The Duchess of Bloomsbury Street (13 page)

BOOK: The Duchess of Bloomsbury Street
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Wednesday, July 21

The Colonel outdid himself again. I'd forgotten that when we passed Stoke Poges on the way to Stratford I'd wanted to detour to see Gray's churchyard just because the “Elegy” was my mothers favorite poem. The Colonel didn't forget; he drove me out to Stoke Poges for dinner, though it's a two-hour drive.

We got there just at twilight. Not a soul around and when we entered the churchyard the bells were tolling the knell of parting day.

Gray's mother is buried there. He wrote the inscription on her monument:

She had many children of whom only one had the misfortune to outlive her.

The church is seven hundred years old, very simple and plain. There were fresh wildflowers in the altar urns. Going down the center aisle you walk on ancient graves of parishioners buried centuries ago beneath the stone floor, their names on the stones obliterated now.

The Colonel strolled the graveyard and let me sit in the church by myself. I wished my mother could know where I was. I felt like the child who calls from a new perch: “Hey, Ma! Look!”

The Colonel's widowed sister-in-law lives near Stoke Poges. She teaches in London and commutes four hours a day, they're as crazy that way here as they are at home. We drove to her house to pick her up for dinner. She lives in a beautiful country suburb that could be anywhere in
Connecticut—as Nora's house and suburb might be anywhere in Queens. It's amazing how alike and anonymous all suburbs are, as undistinguishable from one another as highways. Maybe that's why I love cities. There's not a row of houses in London that could possibly be mistaken for New York. There isn't a square block of Manhattan that will ever for a moment remind you of London.

We had dinner at a beautiful pub called The Jolly Farmer. “Pub” is a very elastic term; it can mean a corner bar, a bar-and-grill, a cocktail lounge or an expensive restaurant. The Jolly Farmer is a typical Connecticut country restaurant: excellent, expensive and relentlessly charming. I had shrimp curry, and when I told the manager it was better than the curry I make, he brought me a jar of his own curry paste to take home to New York.

“Tell me,” the Colonel's sister-in-law said to me over coffee, “why are all Americans so fond of Gray's ‘Elegy'?”

Never knew they were, frankly. Except for my mother I never heard any American mention it. But the Colonel's sister-in-law meets a much larger cross section of American tourists at Stoke Poges than I'll ever meet in Manhattan, and they've all come there because of Gray's “Elegy,” so I took her word for it. And because I didn't have the moral backbone to say, “I don't know,” I explained the whole thing to her—off the top of my head.

“We are a nation of immigrants,” I said. “All our forebears were the poor and despised masses of Europe and Africa. We went to school and studied English poetry, and the poets we read all celebrated the aristocracy: kings and queens and Sidney's-sister-Pembroke's-mother and the spires of Oxford and the playing fields of Eton. Except Gray.
Gray celebrated the mute inglorious nobodies. And since all Americans are descended from mute inglorious nobodies, I suppose he strikes a chord with us.”

I hope I was right because she and the Colonel believed it. I even believed it myself. Got so carried away by my own eloquence that when we were driving home I began to wonder whether in explaining the American affection for Gray, I'd stumbled on a clue to the English passion for Dickens. They may admire Shakespeare more but it's Dickens they love. Maybe the average Englishman, being neither king nor peasant, identified less with the kings and peasants of Shakespeare than with the lower and middle-class upward-mobility types in Dickens. Even PB shares the national mania for Dickens—but he told me that one of his great-grandfathers was a fishmonger, and that when he was at Eton he was taunted by the other boys because his mother was “a Colonial,” born in Australia.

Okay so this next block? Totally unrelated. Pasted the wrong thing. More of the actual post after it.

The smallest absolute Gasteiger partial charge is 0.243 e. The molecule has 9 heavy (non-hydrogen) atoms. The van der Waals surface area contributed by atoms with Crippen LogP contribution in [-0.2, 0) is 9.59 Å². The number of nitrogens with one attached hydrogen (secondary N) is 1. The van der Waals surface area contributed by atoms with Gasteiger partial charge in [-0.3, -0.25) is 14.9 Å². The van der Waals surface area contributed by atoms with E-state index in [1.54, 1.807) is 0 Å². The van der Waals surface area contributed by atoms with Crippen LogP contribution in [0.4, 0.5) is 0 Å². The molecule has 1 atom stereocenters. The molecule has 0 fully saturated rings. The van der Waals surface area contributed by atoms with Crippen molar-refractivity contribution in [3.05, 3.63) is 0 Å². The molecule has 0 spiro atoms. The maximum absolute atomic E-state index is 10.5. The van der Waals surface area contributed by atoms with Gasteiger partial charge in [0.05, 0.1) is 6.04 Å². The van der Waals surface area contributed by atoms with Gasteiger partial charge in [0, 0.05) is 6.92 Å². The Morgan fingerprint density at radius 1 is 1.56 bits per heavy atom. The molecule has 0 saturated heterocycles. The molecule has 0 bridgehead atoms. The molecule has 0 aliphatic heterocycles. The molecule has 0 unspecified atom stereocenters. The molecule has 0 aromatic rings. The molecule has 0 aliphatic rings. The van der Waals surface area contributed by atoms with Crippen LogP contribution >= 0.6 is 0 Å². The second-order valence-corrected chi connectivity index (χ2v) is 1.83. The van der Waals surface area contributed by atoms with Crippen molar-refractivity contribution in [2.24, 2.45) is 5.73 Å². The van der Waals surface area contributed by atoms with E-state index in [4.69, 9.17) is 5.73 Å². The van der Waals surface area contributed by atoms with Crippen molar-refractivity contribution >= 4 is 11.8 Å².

The Colonel is giving a farewell party for me on Sunday night. He'll be at the airport Monday when I leave.

Thursday, July 22

I'm getting so guilty about forcing Ena to paint me out-of-doors in London's well-publicized climate. We were rained out this morning for the second time. Yesterday when we were rained out she drove me to the Tower but there were long lines waiting to get in and I still can't stand on line very long. Today we started for the Tower again, but halfway there the weather cleared suddenly and I made her drive back to Russell Square. We'll do the Tower Sunday, I like having it the last London sight I'll see.

My friend the ticket taker is now entirely carried away by the project. He told Ena solemnly:

“That portrait will be worth hoff-a-million one day.” I told her if it is I get half.

Leo drove up and found us there at six. I could see Ena grinding her teeth, she'd wanted to paint as long as the light lasted. She'd told him we'd be in Russell Square and he should pick us up for dinner, but she counted on his not finding it till seven; like me, he has no sense of direction. He found Russell Square with no trouble at all and it infuriated her. And dear, obtuse Leo, who worships her and didn't know he'd committed a faux pas, went and committed a worse one: he stood behind her with his hands locked behind his back and gazed profoundly down at the portrait (Ena hates a gallery even if the gallery's Leo) and announced to me that it was “going to be beautiful.” That ended the sitting and we drove down to Panzer's, Ena and I in the station wagon, Leo following in the car. He'd wanted to take me somewhere very grand for our farewell dinner but I told him I'd rather have it at Panzer's.

We were finishing our drinks and were trying to find a day for me to drive down to Chartwell, Churchill's old home, which friends of theirs have bought, when I heard someone say:

“Hello, Helene.”

I looked up and saw coming toward us a woman I've known casually for years. She runs a successful shop in New York and she's very high-fashion. She's always perfectly friendly and pleasant when we meet but she's never considered me worth more than a passing hello.

I said Well-for-heaven's-sake-Dorothy, and introduced her to Leo and Ena. Leo invited her to join us for dinner, which she did. She explained she's here on a quick buying trip and she'd just landed. Leo, who has the world's most beautiful manners, ordered dinner for her and then engaged her in conversation so Ena and I could work on the Chartwell problem.

The problem was that since I'm leaving on Monday morning I haven't a free day to go down there with them.

“Tomorrow,” I told Ena, “Sheila Doel is driving me to Hatfield, it's the only palace I've ever wanted to see; and then we drive back to Highgate for my last dinner with Nora. Saturday is my last day with Pat Buckley, he's taking me somewhere in the country.”

“I want the Manns to meet you,” said Leo. “If they can have us on Sunday, can you drive down with us then?” And he explained to Dorothy that Christopher Mann and his wife, Eileen Joyce, had bought Chartwell.

“Sunday's the only day we have left for a sitting,” I said. “I think Ena's counting on it.”